Mar 12, 2014, 12:06 PM EDT
A story about Twitter engagement with televised sports shows that (a) half of all Twitter comments about TV shows are sports-related; but (b) baseball lags the other sports:
One league that should be somewhat concerned, however, is Major League Baseball.
In addition to the fourth-worst television ratings in history, the 2013 World Series failed to crack the top 10 in Twitter engagement. That’s troubling given the matchup between teams from major media markets in Boston and St. Louis that have especially engaged and long-standing fanbases, in addition to the nationally compelling “Boston Strong” storyline following the Boston Marathon bombing.
Setting aside the questionable metrics regarding and overall utility of “Twitter engagement,” the same flaws that infect every story about baseball and TV rankings infect this one as well: a failure to appreciate baseball’s hyper-local focus and fan bases and the disperse nature of baseball as a televised event compared to things like football. Baseball is on every day, with as many as 15 games playing. It’s championship is spread out over a week. Football is a one day a week event for the most part and its big event is the Super Bowl. It’s old territory we’ve discussed around here many, many times.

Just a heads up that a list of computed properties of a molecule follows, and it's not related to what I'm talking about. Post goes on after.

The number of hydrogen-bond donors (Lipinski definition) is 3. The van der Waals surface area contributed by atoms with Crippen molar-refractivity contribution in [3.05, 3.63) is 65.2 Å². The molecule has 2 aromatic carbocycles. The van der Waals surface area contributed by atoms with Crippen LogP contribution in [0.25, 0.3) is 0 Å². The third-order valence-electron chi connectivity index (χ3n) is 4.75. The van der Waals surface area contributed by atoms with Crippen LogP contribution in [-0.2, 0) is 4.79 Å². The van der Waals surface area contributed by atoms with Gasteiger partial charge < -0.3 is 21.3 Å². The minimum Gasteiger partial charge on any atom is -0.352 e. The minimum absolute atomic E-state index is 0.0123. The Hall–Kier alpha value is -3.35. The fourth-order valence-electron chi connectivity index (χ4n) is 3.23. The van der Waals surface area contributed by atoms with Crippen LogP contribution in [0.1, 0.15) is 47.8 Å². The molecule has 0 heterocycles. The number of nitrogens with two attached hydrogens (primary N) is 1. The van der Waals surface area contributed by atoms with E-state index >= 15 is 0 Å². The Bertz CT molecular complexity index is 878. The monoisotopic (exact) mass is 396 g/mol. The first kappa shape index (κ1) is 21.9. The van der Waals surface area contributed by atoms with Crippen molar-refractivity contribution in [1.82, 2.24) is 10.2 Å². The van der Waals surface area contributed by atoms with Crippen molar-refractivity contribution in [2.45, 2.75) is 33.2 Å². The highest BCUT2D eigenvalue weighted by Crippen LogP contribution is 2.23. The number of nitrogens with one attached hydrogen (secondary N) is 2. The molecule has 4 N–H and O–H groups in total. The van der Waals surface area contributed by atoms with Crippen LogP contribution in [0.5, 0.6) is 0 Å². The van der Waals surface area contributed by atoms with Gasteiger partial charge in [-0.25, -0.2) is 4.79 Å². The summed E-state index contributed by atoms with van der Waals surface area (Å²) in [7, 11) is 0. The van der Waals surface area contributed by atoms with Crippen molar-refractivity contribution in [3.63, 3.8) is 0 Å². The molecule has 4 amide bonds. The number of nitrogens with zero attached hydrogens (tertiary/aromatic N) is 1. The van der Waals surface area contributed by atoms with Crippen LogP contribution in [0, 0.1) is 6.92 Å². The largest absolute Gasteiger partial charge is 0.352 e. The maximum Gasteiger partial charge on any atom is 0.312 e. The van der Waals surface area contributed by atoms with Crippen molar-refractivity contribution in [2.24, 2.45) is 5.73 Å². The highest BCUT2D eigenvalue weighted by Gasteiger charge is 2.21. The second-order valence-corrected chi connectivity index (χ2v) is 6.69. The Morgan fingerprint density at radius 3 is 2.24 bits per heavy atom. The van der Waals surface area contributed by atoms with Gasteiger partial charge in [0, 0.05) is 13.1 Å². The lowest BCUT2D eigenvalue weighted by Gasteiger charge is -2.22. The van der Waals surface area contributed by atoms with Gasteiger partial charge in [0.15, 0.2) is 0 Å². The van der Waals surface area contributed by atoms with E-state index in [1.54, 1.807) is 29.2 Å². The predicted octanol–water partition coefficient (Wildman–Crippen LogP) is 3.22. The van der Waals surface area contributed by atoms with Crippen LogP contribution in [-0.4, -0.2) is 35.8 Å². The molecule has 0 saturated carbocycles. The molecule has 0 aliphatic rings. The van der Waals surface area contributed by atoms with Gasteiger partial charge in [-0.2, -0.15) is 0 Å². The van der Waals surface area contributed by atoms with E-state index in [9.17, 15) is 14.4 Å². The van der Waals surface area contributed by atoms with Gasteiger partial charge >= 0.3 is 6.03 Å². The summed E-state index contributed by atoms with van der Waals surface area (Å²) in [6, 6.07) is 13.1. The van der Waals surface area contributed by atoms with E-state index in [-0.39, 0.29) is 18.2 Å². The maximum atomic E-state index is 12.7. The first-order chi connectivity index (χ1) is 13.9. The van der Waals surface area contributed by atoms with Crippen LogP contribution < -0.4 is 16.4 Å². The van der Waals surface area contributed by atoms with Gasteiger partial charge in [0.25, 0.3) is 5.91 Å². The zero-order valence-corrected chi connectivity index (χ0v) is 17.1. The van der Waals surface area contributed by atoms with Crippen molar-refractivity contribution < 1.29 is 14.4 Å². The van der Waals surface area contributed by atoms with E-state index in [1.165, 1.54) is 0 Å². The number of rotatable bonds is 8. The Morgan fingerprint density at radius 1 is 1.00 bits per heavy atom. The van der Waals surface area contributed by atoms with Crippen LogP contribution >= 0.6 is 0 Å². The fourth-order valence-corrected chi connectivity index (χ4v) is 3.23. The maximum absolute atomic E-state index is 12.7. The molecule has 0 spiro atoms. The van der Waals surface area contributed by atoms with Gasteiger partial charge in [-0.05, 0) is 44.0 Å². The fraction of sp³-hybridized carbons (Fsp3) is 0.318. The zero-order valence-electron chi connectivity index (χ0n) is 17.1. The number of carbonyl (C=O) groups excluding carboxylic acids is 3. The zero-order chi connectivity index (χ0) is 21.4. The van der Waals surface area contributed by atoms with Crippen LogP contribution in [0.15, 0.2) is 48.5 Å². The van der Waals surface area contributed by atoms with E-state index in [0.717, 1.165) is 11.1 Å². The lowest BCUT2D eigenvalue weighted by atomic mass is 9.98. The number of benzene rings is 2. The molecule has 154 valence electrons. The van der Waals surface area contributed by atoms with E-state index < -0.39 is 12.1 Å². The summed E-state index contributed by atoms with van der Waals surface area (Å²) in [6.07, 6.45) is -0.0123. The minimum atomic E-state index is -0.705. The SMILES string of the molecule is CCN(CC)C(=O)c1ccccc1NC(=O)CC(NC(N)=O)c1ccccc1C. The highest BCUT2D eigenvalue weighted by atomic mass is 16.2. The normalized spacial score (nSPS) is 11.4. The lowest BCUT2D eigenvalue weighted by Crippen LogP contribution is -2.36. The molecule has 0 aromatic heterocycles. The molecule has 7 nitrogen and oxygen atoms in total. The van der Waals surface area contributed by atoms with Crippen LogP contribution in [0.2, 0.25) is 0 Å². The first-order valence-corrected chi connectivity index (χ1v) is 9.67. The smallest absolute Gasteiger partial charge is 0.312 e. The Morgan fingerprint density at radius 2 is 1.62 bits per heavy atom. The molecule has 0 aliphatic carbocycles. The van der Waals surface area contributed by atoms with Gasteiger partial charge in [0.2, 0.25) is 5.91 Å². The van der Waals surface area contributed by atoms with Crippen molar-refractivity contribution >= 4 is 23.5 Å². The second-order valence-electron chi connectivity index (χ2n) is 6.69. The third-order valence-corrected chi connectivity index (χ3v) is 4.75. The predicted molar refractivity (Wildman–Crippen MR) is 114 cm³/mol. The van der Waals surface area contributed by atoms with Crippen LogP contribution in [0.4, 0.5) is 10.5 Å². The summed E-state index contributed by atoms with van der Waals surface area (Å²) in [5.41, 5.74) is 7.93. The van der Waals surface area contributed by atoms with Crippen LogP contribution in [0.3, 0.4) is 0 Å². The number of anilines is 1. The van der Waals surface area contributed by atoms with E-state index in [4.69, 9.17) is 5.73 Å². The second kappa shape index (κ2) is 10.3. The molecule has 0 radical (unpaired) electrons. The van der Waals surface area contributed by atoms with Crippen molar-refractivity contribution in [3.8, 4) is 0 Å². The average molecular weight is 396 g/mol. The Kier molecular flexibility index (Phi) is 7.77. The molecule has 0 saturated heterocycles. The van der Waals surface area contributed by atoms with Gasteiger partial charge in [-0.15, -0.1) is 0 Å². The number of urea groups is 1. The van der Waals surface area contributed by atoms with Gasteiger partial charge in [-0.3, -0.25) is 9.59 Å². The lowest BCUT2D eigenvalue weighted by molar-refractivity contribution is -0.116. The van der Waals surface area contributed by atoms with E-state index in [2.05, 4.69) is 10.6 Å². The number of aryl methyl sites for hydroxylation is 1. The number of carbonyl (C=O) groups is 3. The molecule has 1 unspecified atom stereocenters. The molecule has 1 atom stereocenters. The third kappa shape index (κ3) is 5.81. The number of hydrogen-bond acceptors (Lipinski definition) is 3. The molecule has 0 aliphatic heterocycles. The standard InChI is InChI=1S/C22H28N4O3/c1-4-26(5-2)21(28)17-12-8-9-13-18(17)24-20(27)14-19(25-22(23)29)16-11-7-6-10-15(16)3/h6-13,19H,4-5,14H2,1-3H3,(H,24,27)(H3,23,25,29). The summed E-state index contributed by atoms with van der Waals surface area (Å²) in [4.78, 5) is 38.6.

My experience with baseball on Twitter — which at this point is pretty damn extensive — is that there are extremely strong groups of users centered around specific teams. These groups are generally referred to by team names, actually: “Yankees Twitter,” “Red Sox Twitter,” etc., describing that fan base. Every beat writer is intimately familiar with team-based Twitter communities. Often because they are extremely vocal, sometimes hostile, but undoubtedly passionate. They follow games closely and “engage” I would say, even if I’m not 100% sure what Nielsen means by that term.
Put more broadly: I see no shortage of Twitter engagement in baseball. It tends to drive an awful lot of baseball coverage, marketing and everything else. I am skeptical, however, if whoever is measuring that stuff understands how baseball and baseball fandom work. If they don’t, they certainly wouldn’t be alone in that respect.
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